The Snows of Kilimanjaro
Arusha’s airport is called Kilimanjaro International Airport, which appealed to my sense of glamour. But there was no huge square-topped volcano anywhere to be seen, that first morning I woke, though I walked all around the hotel property craning my neck in various directions. “It’s that way,” several helpful hotel employees told me, waving their hands vaguely, “but you can’t see it during the daytime.” There was a mountain–Mount Meru, no slouch in the big African volcano department–but I had not read anything by Hemingway about Mount Meru when I was fourteen years old. And anyway, Mount Meru was devoid of snow. I scanned its peak hopefully with my binoculars, just in case.
That first day in Africa I fought the feeling that (hornbills aside) I wasn’t actually in Africa. Arusha is at an elevation of about 4100 feet. But it felt to me like Central America–banana trees and bougainvillea and hummingbirds, which in Africa are called sunbirds. The air felt tropical, and to me tropical implies sea level, and some part of me expected acacia trees (they came later, of course) instead of huge hardwoods, scrub instead of flowers. The buildings I could see, when I peeked through the hotel gates, were low-slung and brightly painted, and the trees were full of weaverbirds, chattering and flipping upside down and flitting in and out of their tennis-ball-in-tube-sock looking nests. I’d first seen weaverbirds in colonies in Costa Rica, hitchhiking with my ex-husband twenty years ago. At breakfast, there was an array of tropical fruit, papaya and pineapple and even the cooked bananas beloved of Central Americans. The coffee was delicious, just like in Central America. Even the smells–woodsmoke and dust and flowers and faint whiffs of diesel every now and then, with an occasional undernote of sun-baked tin–were Central American smells. Perhaps it was just the hangover from the last big trip I’d taken, which was to Honduras, with my mother, the winter before.
I walked around the hotel grounds, but there wasn’t terribly much to explore. My mom napped, and I dragged a chair out under a flowering tree of some sort, and looked at the birds. I saw a mongoose, loping along in front of the little thatch-roofed hut next door, which delighted me to no end. (I had to look it up, of course.) I saw an ordinary housecat, which I assumed was, oh, a lion or something, a very small special lion native to hotels, until I came to my overexcited senses. I saw something called a mouse bird, nesting right above my head, and I saw something called a firefinch, which the bird book described as “confiding.” (But he didn’t tell ME a thing!) Every single bird was brand new, a life-lister worth writing down.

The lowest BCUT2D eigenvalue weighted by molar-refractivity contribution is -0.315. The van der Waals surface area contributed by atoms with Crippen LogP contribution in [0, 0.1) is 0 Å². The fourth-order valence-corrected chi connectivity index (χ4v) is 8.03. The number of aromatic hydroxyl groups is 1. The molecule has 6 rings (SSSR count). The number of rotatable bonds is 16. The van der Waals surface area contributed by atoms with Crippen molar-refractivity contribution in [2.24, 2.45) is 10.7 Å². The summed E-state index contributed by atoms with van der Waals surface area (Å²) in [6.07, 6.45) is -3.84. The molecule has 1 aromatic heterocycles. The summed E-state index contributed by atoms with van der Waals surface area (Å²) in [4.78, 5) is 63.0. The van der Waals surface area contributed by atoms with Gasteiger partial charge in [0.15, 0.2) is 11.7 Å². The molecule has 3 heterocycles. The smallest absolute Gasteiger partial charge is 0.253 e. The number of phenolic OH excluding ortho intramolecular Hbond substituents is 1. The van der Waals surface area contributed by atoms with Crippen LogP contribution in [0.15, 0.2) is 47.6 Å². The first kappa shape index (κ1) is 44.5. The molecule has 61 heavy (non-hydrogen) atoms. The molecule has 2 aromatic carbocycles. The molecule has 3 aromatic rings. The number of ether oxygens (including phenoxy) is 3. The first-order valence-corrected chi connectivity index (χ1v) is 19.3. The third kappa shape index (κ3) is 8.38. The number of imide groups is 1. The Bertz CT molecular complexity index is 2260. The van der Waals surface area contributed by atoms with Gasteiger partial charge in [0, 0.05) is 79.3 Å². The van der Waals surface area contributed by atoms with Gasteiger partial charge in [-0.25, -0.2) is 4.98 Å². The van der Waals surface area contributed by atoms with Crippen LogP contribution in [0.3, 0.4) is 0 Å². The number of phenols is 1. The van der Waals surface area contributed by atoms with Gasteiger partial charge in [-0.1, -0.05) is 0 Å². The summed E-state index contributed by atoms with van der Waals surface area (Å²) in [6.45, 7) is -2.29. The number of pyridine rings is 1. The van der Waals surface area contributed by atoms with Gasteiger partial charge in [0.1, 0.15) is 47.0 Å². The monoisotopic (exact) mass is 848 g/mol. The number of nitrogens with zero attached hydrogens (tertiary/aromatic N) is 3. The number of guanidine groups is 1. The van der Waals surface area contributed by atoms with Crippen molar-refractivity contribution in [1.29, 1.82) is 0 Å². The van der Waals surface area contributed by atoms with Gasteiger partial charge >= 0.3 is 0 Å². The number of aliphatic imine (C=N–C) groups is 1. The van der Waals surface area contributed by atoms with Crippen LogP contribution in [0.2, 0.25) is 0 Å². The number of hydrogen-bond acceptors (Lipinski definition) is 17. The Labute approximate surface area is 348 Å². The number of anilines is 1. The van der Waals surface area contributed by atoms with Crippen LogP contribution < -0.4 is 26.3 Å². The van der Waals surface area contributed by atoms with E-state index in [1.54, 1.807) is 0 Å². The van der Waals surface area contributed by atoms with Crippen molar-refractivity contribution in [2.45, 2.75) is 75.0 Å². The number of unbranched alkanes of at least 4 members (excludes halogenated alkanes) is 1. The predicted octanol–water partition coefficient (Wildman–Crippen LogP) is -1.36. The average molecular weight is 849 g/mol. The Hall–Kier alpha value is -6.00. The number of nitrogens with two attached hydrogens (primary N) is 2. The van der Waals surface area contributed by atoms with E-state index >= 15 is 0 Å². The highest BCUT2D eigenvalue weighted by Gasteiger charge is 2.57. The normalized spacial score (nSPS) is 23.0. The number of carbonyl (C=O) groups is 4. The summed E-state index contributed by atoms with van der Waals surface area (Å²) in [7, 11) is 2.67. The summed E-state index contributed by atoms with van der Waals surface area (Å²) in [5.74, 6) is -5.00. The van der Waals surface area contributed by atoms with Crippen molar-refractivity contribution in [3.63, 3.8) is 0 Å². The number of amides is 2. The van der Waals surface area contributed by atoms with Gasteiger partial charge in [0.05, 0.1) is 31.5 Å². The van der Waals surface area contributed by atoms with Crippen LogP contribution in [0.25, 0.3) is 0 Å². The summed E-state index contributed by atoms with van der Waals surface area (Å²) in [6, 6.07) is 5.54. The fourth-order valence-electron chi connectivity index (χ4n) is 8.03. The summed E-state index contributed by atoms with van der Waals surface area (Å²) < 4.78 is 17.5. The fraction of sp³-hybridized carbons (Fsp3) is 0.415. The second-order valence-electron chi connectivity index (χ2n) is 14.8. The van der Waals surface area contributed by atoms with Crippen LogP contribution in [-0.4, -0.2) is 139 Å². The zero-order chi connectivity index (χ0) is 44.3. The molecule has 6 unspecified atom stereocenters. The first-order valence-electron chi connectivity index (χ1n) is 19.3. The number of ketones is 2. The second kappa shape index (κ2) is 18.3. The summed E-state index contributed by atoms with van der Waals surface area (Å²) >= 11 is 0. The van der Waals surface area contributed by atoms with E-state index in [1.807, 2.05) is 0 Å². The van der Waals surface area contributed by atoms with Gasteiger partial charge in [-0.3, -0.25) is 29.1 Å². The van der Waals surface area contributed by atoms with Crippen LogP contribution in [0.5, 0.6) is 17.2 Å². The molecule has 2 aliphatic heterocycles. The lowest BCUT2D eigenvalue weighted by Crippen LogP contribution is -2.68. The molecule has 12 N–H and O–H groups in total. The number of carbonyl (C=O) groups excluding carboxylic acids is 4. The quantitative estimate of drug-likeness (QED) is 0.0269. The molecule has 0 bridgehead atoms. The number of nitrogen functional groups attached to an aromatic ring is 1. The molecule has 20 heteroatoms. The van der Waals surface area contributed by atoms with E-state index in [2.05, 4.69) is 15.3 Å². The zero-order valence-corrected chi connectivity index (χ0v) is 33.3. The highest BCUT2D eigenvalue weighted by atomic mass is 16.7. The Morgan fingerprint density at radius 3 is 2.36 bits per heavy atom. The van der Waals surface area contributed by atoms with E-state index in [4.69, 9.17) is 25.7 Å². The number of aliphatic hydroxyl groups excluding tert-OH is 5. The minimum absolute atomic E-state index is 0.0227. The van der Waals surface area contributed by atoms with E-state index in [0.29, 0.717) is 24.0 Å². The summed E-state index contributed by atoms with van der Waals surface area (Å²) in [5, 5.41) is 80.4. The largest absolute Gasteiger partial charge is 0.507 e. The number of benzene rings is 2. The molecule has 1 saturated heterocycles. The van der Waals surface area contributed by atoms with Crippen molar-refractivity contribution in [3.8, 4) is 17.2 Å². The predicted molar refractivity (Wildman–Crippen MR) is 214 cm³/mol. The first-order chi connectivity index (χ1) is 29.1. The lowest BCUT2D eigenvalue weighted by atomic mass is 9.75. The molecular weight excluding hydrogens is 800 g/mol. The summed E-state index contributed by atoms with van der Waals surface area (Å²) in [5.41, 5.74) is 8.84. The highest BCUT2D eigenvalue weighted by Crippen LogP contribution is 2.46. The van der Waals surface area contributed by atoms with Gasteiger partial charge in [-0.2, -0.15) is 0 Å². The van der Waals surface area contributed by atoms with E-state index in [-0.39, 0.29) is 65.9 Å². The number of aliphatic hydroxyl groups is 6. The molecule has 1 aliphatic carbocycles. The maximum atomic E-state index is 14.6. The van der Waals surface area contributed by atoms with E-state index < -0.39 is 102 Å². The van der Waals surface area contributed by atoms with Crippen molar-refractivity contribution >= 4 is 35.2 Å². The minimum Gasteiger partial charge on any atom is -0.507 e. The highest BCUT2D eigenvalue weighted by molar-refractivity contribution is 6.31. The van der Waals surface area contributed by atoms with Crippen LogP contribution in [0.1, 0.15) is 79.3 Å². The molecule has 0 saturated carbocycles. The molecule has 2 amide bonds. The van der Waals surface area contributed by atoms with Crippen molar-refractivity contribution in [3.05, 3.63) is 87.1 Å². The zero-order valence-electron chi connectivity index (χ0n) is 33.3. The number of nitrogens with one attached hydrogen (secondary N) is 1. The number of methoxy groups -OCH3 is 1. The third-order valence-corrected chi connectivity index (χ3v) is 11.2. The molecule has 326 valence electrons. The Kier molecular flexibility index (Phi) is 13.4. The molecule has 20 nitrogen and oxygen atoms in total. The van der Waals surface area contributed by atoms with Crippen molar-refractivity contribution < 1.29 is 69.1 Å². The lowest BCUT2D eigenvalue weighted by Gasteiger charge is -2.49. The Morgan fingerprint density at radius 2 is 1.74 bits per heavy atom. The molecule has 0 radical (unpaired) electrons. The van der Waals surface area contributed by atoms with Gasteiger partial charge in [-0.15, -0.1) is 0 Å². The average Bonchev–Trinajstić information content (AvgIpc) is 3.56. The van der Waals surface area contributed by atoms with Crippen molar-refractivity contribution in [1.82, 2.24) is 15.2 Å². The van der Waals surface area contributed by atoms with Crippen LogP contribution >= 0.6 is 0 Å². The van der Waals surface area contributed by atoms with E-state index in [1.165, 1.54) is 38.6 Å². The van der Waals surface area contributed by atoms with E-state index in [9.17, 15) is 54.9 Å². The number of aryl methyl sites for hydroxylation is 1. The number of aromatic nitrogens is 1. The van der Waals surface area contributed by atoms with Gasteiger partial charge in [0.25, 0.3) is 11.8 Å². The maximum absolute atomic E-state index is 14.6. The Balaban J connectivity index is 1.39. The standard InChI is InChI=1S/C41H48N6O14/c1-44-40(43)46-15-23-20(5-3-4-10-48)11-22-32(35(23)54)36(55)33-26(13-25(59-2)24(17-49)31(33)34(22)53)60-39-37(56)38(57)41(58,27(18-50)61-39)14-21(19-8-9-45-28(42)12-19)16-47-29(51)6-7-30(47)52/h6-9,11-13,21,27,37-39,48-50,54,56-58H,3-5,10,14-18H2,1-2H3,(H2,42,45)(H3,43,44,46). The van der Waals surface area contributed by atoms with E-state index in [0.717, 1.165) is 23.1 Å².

In the late afternoon, we went for a walk with one of the hotel staff, through fields of coffee plants and sausage trees. Sausage trees are like something out of Richard Scarry–huge normal-looking trees, with what appear to be giant sausages hanging from the branches. Alas, I have no pictures of the sausage trees. The “sausages” are a type of gourd, apparently, and Africans make beer from the fruit. They’re the size and color of those things you hang off the side of a boat, so it doesn’t knock against its moorings, and they weigh a ton. However, here are a few rather paltry pictures of the hotel environs. My pictures, in general, are not great, and I apologize. They do absolutely no justice to their subjects, and I am a lazy and forgetful and inconsistent photographer.
This is where I saw the mongoose, right along the bank of bougainvillea, in and out of the shadows.
Here’s the lion. Unlike the mongoose, it held still to be photographed. It also came over to be petted. I figured it had never seen any people before, and so didn’t know to be afraid of them.
This is the view from my birdwatching perch, right outside our room.
All these photos look even more anemic and disappointing than I feared: trust me when I tell you that the colors were brighter, the sunlight more intense, the sky bluer. The lions fiercer.
Here was a bit of wildlife I found in our room, along with its nemesis.
This particular insect, like the lion featured above, was much more ferocious and intimidating in real life. We pulled the mosquito netting around our bed, my mother and I, and slept straight on till morning.